The Longdog is a hybrid created by crosses between Greyhounds and any other sighthound breeds, including Salukis, Scottish Deerhounds or Whippets. The cross might be made with the intention of creating a dog with more stamina or greater agility. Depending on the cross, Longdogs are used to course rabbits, hares, foxes, deer and coyotes, and they have a weight range of 35 to 100 pounds.
Longdogs are found primarily in the American West or Rocky Mountain regions. They are not recognized as a breed, per se, being used solely for hunting. Here’s what you need to know if you’re considering acquiring a Longdog.
Is the Longdog the Right Dog for You?
The Longdog has typical sighthound traits: he is calm, affectionate but not demonstrative, and loves to give chase. Because of his laidback personality, he’s not much of a watchdog and certainly not a guard dog. His size and appearance may be enough to scare off intruders, however.
Like the Greyhound, he can be satisfied with a long daily walk and the opportunity to run free in a large, safely enclosed area. He should always be walked on leash, or he is likely to take off after some small, furry critter.
Confine him to your yard with a fence that provides a visual barrier. An underground electronic fence that gives a shock when the dog crosses it is useless with a sighthound. He’ll blow right through that without a second thought. Don’t forget that the Longdog’s height of 24 to 30 inches and chowhound appetite make him the perfect counter surfer. Put food well out of reach if you don’t want him to help himself.
The Longdog is an independent thinker, but he can learn the basics of good dog behavior if you use positive reinforcement techniques, particularly food rewards. Begin training when he is young and still somewhat malleable, keep training sessions short and fun, and avoid harsh corrections.
The Longdog may have a rough or smooth coat. Weekly brushing will keep the coat healthy and free of dead hair. Trim his nails as needed, and keep his ears clean and dry to prevent infections. Good dental hygiene is also important.
This is a house dog. It’s an unhappy Longdog who is relegated to the backyard with little attention from his family. And he’ll appreciate having access to the furniture or soft bedding to cushion his lanky body.
5 Tips to Bring Home a Healthy Longdog Puppy
- Finding a good breeder is more important than finding the right puppy. A good breeder will match you with the right puppy, and will without question have done all the health certifications necessary to screen out health problems as much as possible.
- Consider an adult dog from a shelter or a rescue group. Many of the health problems in Longdogs aren't apparent in puppyhood, but by adopting an adult dog, most of them can be ruled out. Since a Longdog can live to be 12 to 14 years old, even an adult dog will be with your family for a long time.
- Puppy or adult, take your Longdog to your veterinarian soon after adoption. Your veterinarian will be able to spot visible problems, and will work with you to set up a preventive regimen that will help you avoid many health issues.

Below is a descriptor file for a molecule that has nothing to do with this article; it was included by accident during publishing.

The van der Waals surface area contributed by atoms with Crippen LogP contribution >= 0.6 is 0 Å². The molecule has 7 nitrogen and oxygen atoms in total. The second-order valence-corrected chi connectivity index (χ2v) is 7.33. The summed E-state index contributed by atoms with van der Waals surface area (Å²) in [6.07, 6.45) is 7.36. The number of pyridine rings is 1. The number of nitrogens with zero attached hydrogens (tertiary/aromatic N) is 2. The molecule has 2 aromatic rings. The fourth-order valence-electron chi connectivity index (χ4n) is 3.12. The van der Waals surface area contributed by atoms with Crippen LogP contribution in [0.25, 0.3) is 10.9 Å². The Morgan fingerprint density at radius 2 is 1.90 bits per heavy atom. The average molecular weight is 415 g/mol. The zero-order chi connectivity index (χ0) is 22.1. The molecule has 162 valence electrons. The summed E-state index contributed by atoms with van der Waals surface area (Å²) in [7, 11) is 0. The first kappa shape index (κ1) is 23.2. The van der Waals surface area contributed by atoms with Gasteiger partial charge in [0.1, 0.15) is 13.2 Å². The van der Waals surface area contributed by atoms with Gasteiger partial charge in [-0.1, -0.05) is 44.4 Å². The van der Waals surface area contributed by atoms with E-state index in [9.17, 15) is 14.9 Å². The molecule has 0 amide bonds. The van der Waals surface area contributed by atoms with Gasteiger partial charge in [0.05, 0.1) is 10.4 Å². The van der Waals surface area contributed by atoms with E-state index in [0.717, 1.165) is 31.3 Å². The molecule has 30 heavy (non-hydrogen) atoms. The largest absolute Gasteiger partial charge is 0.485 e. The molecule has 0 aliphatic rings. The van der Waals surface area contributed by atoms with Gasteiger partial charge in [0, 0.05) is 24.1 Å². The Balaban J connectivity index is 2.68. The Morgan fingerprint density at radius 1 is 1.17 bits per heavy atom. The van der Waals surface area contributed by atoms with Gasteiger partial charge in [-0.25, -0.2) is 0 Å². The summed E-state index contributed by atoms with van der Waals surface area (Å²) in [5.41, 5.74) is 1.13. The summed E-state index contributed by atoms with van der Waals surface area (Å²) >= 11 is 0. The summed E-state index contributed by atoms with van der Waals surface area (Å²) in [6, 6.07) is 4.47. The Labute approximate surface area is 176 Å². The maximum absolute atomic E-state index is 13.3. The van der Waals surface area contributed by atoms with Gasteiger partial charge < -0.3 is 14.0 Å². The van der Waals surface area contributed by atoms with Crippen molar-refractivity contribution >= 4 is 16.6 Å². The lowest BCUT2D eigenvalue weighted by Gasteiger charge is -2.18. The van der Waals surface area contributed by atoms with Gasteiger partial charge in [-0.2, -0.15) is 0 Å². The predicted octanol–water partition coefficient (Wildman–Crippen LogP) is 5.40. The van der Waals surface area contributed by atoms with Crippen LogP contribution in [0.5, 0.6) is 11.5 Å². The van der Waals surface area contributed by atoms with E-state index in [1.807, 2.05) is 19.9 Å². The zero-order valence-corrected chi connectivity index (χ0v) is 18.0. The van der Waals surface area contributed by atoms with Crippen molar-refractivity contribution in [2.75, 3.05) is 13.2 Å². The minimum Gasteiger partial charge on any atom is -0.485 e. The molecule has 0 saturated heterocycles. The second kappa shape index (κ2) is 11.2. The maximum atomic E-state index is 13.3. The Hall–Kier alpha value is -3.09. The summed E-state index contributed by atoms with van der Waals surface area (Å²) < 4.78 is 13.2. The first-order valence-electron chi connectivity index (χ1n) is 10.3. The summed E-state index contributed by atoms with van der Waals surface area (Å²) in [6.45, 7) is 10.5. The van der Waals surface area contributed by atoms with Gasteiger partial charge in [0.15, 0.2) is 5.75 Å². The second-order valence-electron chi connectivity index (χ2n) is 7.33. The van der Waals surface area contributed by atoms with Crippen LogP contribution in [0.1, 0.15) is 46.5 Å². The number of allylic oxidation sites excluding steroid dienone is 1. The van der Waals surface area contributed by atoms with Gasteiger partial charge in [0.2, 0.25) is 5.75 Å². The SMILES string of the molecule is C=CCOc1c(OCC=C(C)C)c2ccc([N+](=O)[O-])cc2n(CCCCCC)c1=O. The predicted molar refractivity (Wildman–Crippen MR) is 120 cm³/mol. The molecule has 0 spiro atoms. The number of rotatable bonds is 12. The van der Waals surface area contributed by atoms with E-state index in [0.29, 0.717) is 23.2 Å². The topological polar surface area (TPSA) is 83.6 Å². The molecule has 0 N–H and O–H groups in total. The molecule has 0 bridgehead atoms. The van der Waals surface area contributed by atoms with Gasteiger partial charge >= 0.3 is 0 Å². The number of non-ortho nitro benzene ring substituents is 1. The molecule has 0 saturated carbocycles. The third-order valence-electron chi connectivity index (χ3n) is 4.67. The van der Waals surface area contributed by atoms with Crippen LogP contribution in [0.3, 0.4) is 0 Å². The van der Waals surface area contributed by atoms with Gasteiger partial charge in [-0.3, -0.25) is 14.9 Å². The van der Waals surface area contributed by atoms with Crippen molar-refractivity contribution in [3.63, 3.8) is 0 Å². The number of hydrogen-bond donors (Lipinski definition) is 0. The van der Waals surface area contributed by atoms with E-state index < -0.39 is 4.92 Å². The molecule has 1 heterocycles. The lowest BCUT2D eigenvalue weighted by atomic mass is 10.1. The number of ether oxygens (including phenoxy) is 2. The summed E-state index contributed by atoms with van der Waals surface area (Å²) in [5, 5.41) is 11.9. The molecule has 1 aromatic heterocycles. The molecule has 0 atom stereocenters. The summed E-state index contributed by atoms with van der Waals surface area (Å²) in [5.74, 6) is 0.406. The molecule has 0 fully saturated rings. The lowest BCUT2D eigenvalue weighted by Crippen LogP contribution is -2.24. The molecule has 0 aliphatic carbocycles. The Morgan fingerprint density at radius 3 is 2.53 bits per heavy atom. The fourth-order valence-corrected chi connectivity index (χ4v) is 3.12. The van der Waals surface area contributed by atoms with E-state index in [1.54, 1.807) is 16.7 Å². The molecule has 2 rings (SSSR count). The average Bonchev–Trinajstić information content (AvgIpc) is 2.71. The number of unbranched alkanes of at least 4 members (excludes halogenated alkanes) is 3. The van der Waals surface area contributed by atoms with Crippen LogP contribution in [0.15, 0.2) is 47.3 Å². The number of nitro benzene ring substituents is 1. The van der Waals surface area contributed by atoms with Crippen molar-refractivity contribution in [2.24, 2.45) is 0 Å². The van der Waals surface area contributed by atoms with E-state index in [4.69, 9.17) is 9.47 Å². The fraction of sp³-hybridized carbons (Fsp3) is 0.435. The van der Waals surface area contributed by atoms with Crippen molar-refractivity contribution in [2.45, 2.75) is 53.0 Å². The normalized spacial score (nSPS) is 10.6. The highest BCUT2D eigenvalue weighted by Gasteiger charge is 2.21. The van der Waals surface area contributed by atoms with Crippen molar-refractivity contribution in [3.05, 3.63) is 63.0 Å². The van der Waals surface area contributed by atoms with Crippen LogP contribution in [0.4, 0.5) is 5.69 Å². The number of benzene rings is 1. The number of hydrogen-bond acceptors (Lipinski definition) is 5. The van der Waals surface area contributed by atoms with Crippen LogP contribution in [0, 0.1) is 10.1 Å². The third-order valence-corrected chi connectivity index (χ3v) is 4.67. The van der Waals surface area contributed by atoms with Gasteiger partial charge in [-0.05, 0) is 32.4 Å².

- Don’t ever, ever, ever buy a puppy from a pet store or Internet site that offers many breeds and popular mixes, or that ships with no questions asked. If you buy a puppy from these sources, you’ll be more likely to get an unhealthy, unsocialized and difficult to house-train puppy and will be supporting the cruelty of high-volume puppy mills.
- Make sure you have a good contract with the seller, shelter or rescue group that spells out responsibilities on both sides. In states with “puppy lemon laws,” be sure you and the person you get the dog from both understand your rights and recourses.
Health Issues Common to Longdogs
All purebred dogs have the potential to develop genetic health problems, just as all people have the potential to inherit a particular disease. Run, don’t walk, from any breeder who does not offer a health guarantee on puppies, who tells you that the breed is 100 percent healthy and has no known problems, or who tells you that her puppies are isolated from the main part of the household for health reasons. A reputable breeder will be honest and open about health problems in the breed and the incidence with which they occur in her lines.
That said, Longdogs are a pretty healthy breed. Because of their deep chest, they may be prone to gastric torsion. There are so few of them that it’s hard to say what health problems they may eventually develop, but a common one in large sighthound breeds is osteosarcoma. Other conditions to be aware of are a heart condition called cardiomyopathy and autoimmune thyroiditis. In the course of their work, Longdogs may suffer torn toenails, foot or muscle injuries, and heatstroke or heat exhaustion.
Pet Insurance for Longdogs
Pet insurance for Longdogs costs more than for mixed breed dogs. This is because Longdogs are more likely than mixed breed dogs to make claims for hereditary conditions that are expensive to treat.
Embrace pet insurance plans offer full coverage for all breed-specific conditions (excluding those that are pre-existing) to which Longdogs are susceptible. The best time to get pet insurance for your Longdog is when he’s a healthy puppy. You can’t predict what will happen in the future, and pet insurance is the one thing you can’t get when you need it the most.